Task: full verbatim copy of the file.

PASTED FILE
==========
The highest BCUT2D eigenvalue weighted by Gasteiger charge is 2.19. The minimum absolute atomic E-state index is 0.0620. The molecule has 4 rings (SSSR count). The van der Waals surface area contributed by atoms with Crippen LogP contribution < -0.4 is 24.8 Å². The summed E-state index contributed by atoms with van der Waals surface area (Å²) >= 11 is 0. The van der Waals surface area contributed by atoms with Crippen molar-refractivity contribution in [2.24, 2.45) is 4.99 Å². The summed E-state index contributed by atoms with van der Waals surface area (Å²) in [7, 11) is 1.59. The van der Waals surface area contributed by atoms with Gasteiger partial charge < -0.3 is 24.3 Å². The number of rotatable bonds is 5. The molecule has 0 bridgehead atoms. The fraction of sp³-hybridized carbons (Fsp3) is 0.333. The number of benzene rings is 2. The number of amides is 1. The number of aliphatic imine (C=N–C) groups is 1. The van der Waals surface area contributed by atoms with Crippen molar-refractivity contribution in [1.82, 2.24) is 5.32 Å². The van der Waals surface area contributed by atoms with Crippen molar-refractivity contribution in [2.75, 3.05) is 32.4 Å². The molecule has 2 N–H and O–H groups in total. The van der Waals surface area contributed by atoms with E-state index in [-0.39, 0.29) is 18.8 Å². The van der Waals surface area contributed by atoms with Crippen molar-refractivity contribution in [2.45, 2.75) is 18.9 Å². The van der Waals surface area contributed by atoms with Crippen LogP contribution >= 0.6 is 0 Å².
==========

The highest BCUT2D eigenvalue weighted by Gasteiger charge is 2.19. The minimum absolute atomic E-state index is 0.0620. The molecule has 4 rings (SSSR count). The van der Waals surface area contributed by atoms with Crippen LogP contribution < -0.4 is 24.8 Å². The summed E-state index contributed by atoms with van der Waals surface area (Å²) >= 11 is 0. The van der Waals surface area contributed by atoms with Crippen molar-refractivity contribution in [2.24, 2.45) is 4.99 Å². The summed E-state index contributed by atoms with van der Waals surface area (Å²) in [7, 11) is 1.59. The van der Waals surface area contributed by atoms with Gasteiger partial charge < -0.3 is 24.3 Å². The number of rotatable bonds is 5. The molecule has 0 bridgehead atoms. The fraction of sp³-hybridized carbons (Fsp3) is 0.333. The number of benzene rings is 2. The number of amides is 1. The number of aliphatic imine (C=N–C) groups is 1. The van der Waals surface area contributed by atoms with Crippen molar-refractivity contribution in [1.82, 2.24) is 5.32 Å². The van der Waals surface area contributed by atoms with Crippen molar-refractivity contribution in [2.75, 3.05) is 32.4 Å². The molecule has 2 N–H and O–H groups in total. The van der Waals surface area contributed by atoms with E-state index in [-0.39, 0.29) is 18.8 Å². The van der Waals surface area contributed by atoms with Crippen molar-refractivity contribution in [2.45, 2.75) is 18.9 Å². The van der Waals surface area contributed by atoms with Crippen LogP contribution >= 0.6 is 0 Å².